This blog is both a “heads-up” and “call to action” for former spouses who meet the 20/20/20 or 20/20/15 requirements. I’ve learned over the last few years that it takes a legitimate 20/20/20 or 20/20/15 former spouse 4 to 5 months from divorce until they complete processing and have the following: (1) a DoD ID card with their own DoD ID number; (2) enrollment in DEERS under their own DoD ID number; and (3) a TRICARE health insurance policy in their own name. I find that unacceptable and I trust you do too. Why should qualifying former spouses have to endure 4 to 5 months without health insurance? There is nothing the Servicemember can do to speed up the process since the former spouse must apply for benefits under his or her own name.
Former spouse’s process through and are qualified by the Military Department to which the Servicemember belongs or belonged. A court doesn’t qualify the former spouse. The Servicemember doesn’t qualify the former spouse. The Departments of the Army, Navy, and Air Force process and qualify former spouses. So do the Marine Corps and Coast Guard. Each of these entities has separate offices to handle former spouse qualification.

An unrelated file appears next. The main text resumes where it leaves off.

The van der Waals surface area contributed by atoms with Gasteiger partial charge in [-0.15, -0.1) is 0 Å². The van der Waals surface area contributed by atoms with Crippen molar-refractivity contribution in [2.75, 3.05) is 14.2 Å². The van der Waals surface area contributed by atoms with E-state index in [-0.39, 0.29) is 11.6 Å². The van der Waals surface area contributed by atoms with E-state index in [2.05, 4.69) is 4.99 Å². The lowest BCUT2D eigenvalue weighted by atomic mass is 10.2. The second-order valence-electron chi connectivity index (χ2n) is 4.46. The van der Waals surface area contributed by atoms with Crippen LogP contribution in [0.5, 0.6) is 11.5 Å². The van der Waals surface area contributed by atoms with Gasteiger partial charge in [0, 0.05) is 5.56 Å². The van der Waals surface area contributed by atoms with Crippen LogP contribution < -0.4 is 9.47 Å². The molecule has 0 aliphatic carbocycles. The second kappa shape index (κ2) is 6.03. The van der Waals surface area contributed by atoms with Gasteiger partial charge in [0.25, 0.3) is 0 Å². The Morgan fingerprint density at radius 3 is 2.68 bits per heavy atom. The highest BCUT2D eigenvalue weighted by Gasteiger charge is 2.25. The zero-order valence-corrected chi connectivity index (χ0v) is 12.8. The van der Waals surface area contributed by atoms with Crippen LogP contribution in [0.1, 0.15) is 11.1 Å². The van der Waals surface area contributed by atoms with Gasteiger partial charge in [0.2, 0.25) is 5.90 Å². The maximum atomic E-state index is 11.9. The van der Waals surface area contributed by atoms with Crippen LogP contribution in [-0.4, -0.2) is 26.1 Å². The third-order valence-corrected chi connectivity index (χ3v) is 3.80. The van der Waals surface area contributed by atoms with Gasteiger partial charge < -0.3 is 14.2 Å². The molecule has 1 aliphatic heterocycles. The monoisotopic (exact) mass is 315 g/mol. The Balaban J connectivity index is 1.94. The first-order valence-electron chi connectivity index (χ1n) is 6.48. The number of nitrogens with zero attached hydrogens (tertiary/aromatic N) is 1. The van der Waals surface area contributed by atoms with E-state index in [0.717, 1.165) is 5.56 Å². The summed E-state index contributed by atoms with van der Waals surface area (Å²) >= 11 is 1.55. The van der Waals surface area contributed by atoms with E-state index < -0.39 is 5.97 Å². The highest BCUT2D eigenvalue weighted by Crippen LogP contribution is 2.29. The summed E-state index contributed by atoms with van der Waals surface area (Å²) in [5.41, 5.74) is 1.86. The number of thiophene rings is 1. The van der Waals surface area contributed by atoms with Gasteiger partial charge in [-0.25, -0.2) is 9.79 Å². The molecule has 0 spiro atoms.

I have a former client who qualified as a 20/20/15 former spouse. That means she got 1 year of TRICARE from the date of divorce. It took her 5 months to qualify through the Department of the Air Force and finally get her TRICARE policy. Effectively, she received only 7 months of benefit since there is no provision to compensate for the length of processing. This 4-5 month wait is across-the-board, meaning former spouses experience that lengthy wait no matter their service affiliation.
I urge former spouses to write their U.S. Congressional Representative and both U.S. Senators about this issue. I tell my client’s that I can’t fix this for them. But, if Congress opts to pay attention to this issue and demand the services report on why the time line is so long and how it can be streamlined, change can happen. I doubt any of our national leaders would find it acceptable for their loved ones to be without health care for 4 to 5 months due to administrative processing.
Author Jim Cramp is a retired active duty colonel and principal attorney at the Cramp Law Firm, PLLC. The firm specializes in Federal Civil Service and Military Divorce matters, as well as other family law matters that affect Federal Civil Service and Military families.